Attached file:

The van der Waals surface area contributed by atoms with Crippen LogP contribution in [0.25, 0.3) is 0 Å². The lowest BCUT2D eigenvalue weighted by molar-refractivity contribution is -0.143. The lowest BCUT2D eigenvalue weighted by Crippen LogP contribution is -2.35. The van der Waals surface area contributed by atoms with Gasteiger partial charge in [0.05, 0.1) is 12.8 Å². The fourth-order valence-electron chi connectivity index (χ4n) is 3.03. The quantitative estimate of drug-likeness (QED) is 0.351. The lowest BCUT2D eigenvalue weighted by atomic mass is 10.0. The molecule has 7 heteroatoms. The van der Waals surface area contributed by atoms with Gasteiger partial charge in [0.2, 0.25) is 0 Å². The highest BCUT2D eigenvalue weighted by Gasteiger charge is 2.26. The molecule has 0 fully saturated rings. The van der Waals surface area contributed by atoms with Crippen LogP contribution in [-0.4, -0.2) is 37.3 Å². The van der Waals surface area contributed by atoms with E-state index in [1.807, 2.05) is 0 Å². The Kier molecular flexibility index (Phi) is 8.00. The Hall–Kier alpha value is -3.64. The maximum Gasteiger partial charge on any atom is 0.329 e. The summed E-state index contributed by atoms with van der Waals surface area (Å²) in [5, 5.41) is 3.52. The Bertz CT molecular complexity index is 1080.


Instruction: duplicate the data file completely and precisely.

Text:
The van der Waals surface area contributed by atoms with Crippen LogP contribution in [0.25, 0.3) is 0 Å². The lowest BCUT2D eigenvalue weighted by molar-refractivity contribution is -0.143. The lowest BCUT2D eigenvalue weighted by Crippen LogP contribution is -2.35. The van der Waals surface area contributed by atoms with Gasteiger partial charge in [0.05, 0.1) is 12.8 Å². The fourth-order valence-electron chi connectivity index (χ4n) is 3.03. The quantitative estimate of drug-likeness (QED) is 0.351. The lowest BCUT2D eigenvalue weighted by atomic mass is 10.0. The molecule has 7 heteroatoms. The van der Waals surface area contributed by atoms with Gasteiger partial charge in [0.2, 0.25) is 0 Å². The highest BCUT2D eigenvalue weighted by Gasteiger charge is 2.26. The molecule has 0 fully saturated rings. The van der Waals surface area contributed by atoms with Crippen LogP contribution in [-0.4, -0.2) is 37.3 Å². The van der Waals surface area contributed by atoms with E-state index in [1.807, 2.05) is 0 Å². The Kier molecular flexibility index (Phi) is 8.00. The Hall–Kier alpha value is -3.64. The maximum Gasteiger partial charge on any atom is 0.329 e. The summed E-state index contributed by atoms with van der Waals surface area (Å²) in [5, 5.41) is 3.52. The Bertz CT molecular complexity index is 1080.